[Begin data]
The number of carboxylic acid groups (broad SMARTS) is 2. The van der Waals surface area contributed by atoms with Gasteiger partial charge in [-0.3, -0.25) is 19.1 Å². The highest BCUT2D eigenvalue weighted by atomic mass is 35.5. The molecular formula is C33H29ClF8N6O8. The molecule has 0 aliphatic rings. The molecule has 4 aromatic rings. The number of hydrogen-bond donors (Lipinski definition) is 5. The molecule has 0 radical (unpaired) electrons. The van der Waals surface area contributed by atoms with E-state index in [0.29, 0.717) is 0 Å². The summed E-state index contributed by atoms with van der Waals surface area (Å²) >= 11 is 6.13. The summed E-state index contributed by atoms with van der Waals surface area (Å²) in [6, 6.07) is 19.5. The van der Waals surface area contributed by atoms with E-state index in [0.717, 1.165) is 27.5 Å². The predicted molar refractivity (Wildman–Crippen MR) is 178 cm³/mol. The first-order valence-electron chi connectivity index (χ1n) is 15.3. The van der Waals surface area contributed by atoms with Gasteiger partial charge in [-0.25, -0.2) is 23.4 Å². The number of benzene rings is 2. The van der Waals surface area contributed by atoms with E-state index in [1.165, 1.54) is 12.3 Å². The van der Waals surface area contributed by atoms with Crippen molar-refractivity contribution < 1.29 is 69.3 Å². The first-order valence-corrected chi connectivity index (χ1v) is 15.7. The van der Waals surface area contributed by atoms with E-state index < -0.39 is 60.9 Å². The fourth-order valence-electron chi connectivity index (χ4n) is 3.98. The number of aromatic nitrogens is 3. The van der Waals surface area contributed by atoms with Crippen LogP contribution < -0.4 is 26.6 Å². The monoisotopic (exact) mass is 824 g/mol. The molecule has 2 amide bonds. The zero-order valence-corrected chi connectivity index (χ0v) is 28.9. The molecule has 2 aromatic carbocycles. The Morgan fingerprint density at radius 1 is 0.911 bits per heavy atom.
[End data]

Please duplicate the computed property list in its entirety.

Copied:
The number of carboxylic acid groups (broad SMARTS) is 2. The van der Waals surface area contributed by atoms with Gasteiger partial charge in [-0.3, -0.25) is 19.1 Å². The highest BCUT2D eigenvalue weighted by atomic mass is 35.5. The molecular formula is C33H29ClF8N6O8. The molecule has 0 aliphatic rings. The molecule has 4 aromatic rings. The number of hydrogen-bond donors (Lipinski definition) is 5. The molecule has 0 radical (unpaired) electrons. The van der Waals surface area contributed by atoms with E-state index in [0.29, 0.717) is 0 Å². The summed E-state index contributed by atoms with van der Waals surface area (Å²) >= 11 is 6.13. The summed E-state index contributed by atoms with van der Waals surface area (Å²) in [6, 6.07) is 19.5. The van der Waals surface area contributed by atoms with E-state index in [0.717, 1.165) is 27.5 Å². The predicted molar refractivity (Wildman–Crippen MR) is 178 cm³/mol. The first-order valence-electron chi connectivity index (χ1n) is 15.3. The van der Waals surface area contributed by atoms with Gasteiger partial charge in [-0.25, -0.2) is 23.4 Å². The number of benzene rings is 2. The van der Waals surface area contributed by atoms with E-state index in [1.165, 1.54) is 12.3 Å². The van der Waals surface area contributed by atoms with Crippen molar-refractivity contribution < 1.29 is 69.3 Å². The first-order valence-corrected chi connectivity index (χ1v) is 15.7. The van der Waals surface area contributed by atoms with E-state index < -0.39 is 60.9 Å². The fourth-order valence-electron chi connectivity index (χ4n) is 3.98. The number of aromatic nitrogens is 3. The van der Waals surface area contributed by atoms with Crippen LogP contribution < -0.4 is 26.6 Å². The monoisotopic (exact) mass is 824 g/mol. The molecule has 2 amide bonds. The zero-order valence-corrected chi connectivity index (χ0v) is 28.9. The molecule has 2 aromatic carbocycles. The Morgan fingerprint density at radius 1 is 0.911 bits per heavy atom.